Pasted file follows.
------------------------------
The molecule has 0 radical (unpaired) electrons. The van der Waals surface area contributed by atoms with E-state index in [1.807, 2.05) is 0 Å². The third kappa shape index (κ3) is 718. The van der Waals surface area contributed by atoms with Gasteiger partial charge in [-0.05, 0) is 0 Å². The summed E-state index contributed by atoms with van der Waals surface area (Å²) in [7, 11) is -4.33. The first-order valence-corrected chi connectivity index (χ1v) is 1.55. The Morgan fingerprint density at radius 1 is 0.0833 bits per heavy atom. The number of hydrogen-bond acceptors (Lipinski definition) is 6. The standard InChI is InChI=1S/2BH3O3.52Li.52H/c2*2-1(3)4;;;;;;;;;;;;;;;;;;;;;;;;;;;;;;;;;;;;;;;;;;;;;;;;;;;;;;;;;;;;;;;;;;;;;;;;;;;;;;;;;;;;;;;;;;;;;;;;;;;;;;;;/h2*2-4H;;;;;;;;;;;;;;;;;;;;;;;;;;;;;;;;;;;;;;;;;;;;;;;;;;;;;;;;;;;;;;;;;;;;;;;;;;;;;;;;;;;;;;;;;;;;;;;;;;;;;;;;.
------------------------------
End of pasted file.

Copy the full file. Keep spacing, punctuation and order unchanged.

The molecule has 0 radical (unpaired) electrons. The van der Waals surface area contributed by atoms with E-state index in [1.807, 2.05) is 0 Å². The third kappa shape index (κ3) is 718. The van der Waals surface area contributed by atoms with Gasteiger partial charge in [-0.05, 0) is 0 Å². The summed E-state index contributed by atoms with van der Waals surface area (Å²) in [7, 11) is -4.33. The first-order valence-corrected chi connectivity index (χ1v) is 1.55. The Morgan fingerprint density at radius 1 is 0.0833 bits per heavy atom. The number of hydrogen-bond acceptors (Lipinski definition) is 6. The standard InChI is InChI=1S/2BH3O3.52Li.52H/c2*2-1(3)4;;;;;;;;;;;;;;;;;;;;;;;;;;;;;;;;;;;;;;;;;;;;;;;;;;;;;;;;;;;;;;;;;;;;;;;;;;;;;;;;;;;;;;;;;;;;;;;;;;;;;;;;/h2*2-4H;;;;;;;;;;;;;;;;;;;;;;;;;;;;;;;;;;;;;;;;;;;;;;;;;;;;;;;;;;;;;;;;;;;;;;;;;;;;;;;;;;;;;;;;;;;;;;;;;;;;;;;;.